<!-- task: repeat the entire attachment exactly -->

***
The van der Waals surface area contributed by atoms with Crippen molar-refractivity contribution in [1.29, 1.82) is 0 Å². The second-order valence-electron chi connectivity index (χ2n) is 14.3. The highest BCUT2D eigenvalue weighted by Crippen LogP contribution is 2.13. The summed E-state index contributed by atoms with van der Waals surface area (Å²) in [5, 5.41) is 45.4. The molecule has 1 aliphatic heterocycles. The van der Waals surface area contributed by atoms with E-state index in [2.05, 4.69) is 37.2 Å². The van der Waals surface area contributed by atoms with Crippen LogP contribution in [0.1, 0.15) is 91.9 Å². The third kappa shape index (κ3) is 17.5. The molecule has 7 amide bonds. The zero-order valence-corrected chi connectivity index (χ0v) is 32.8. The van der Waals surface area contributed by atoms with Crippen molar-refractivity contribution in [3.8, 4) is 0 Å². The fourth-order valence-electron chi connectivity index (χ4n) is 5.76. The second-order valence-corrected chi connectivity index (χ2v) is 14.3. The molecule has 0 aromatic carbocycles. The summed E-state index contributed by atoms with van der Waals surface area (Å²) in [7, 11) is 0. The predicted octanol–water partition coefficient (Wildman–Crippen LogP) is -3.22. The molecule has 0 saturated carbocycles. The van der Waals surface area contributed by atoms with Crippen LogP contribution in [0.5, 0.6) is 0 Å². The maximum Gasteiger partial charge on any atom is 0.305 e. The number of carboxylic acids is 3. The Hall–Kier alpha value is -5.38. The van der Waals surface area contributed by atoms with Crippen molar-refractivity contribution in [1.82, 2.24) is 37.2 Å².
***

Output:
The van der Waals surface area contributed by atoms with Crippen molar-refractivity contribution in [1.29, 1.82) is 0 Å². The second-order valence-electron chi connectivity index (χ2n) is 14.3. The highest BCUT2D eigenvalue weighted by Crippen LogP contribution is 2.13. The summed E-state index contributed by atoms with van der Waals surface area (Å²) in [5, 5.41) is 45.4. The molecule has 1 aliphatic heterocycles. The van der Waals surface area contributed by atoms with E-state index in [2.05, 4.69) is 37.2 Å². The van der Waals surface area contributed by atoms with Crippen LogP contribution in [0.1, 0.15) is 91.9 Å². The third kappa shape index (κ3) is 17.5. The molecule has 7 amide bonds. The zero-order valence-corrected chi connectivity index (χ0v) is 32.8. The van der Waals surface area contributed by atoms with Crippen molar-refractivity contribution in [3.8, 4) is 0 Å². The fourth-order valence-electron chi connectivity index (χ4n) is 5.76. The second-order valence-corrected chi connectivity index (χ2v) is 14.3. The molecule has 0 aromatic carbocycles. The summed E-state index contributed by atoms with van der Waals surface area (Å²) in [7, 11) is 0. The predicted octanol–water partition coefficient (Wildman–Crippen LogP) is -3.22. The molecule has 0 saturated carbocycles. The van der Waals surface area contributed by atoms with Crippen LogP contribution in [0.5, 0.6) is 0 Å². The maximum Gasteiger partial charge on any atom is 0.305 e. The number of carboxylic acids is 3. The Hall–Kier alpha value is -5.38. The van der Waals surface area contributed by atoms with Crippen molar-refractivity contribution in [1.82, 2.24) is 37.2 Å².